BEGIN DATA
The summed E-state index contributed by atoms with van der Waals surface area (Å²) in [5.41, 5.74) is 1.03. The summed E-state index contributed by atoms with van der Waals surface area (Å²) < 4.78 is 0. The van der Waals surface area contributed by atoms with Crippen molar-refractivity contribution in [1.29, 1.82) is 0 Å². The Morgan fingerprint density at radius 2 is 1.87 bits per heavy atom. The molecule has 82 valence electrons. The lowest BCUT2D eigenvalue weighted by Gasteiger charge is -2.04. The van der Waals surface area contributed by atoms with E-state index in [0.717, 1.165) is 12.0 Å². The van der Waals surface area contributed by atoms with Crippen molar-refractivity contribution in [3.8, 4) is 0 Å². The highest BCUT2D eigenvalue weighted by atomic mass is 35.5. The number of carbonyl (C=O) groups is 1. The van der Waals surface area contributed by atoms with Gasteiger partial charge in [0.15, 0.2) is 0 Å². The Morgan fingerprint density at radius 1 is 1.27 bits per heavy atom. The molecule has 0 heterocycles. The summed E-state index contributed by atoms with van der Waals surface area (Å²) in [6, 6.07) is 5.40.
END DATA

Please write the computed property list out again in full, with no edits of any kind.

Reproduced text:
The summed E-state index contributed by atoms with van der Waals surface area (Å²) in [5.41, 5.74) is 1.03. The summed E-state index contributed by atoms with van der Waals surface area (Å²) < 4.78 is 0. The van der Waals surface area contributed by atoms with Crippen molar-refractivity contribution in [1.29, 1.82) is 0 Å². The Morgan fingerprint density at radius 2 is 1.87 bits per heavy atom. The molecule has 82 valence electrons. The lowest BCUT2D eigenvalue weighted by Gasteiger charge is -2.04. The van der Waals surface area contributed by atoms with E-state index in [0.717, 1.165) is 12.0 Å². The van der Waals surface area contributed by atoms with Crippen molar-refractivity contribution in [3.8, 4) is 0 Å². The highest BCUT2D eigenvalue weighted by atomic mass is 35.5. The number of carbonyl (C=O) groups is 1. The van der Waals surface area contributed by atoms with Gasteiger partial charge in [0.15, 0.2) is 0 Å². The Morgan fingerprint density at radius 1 is 1.27 bits per heavy atom. The molecule has 0 heterocycles. The summed E-state index contributed by atoms with van der Waals surface area (Å²) in [6, 6.07) is 5.40.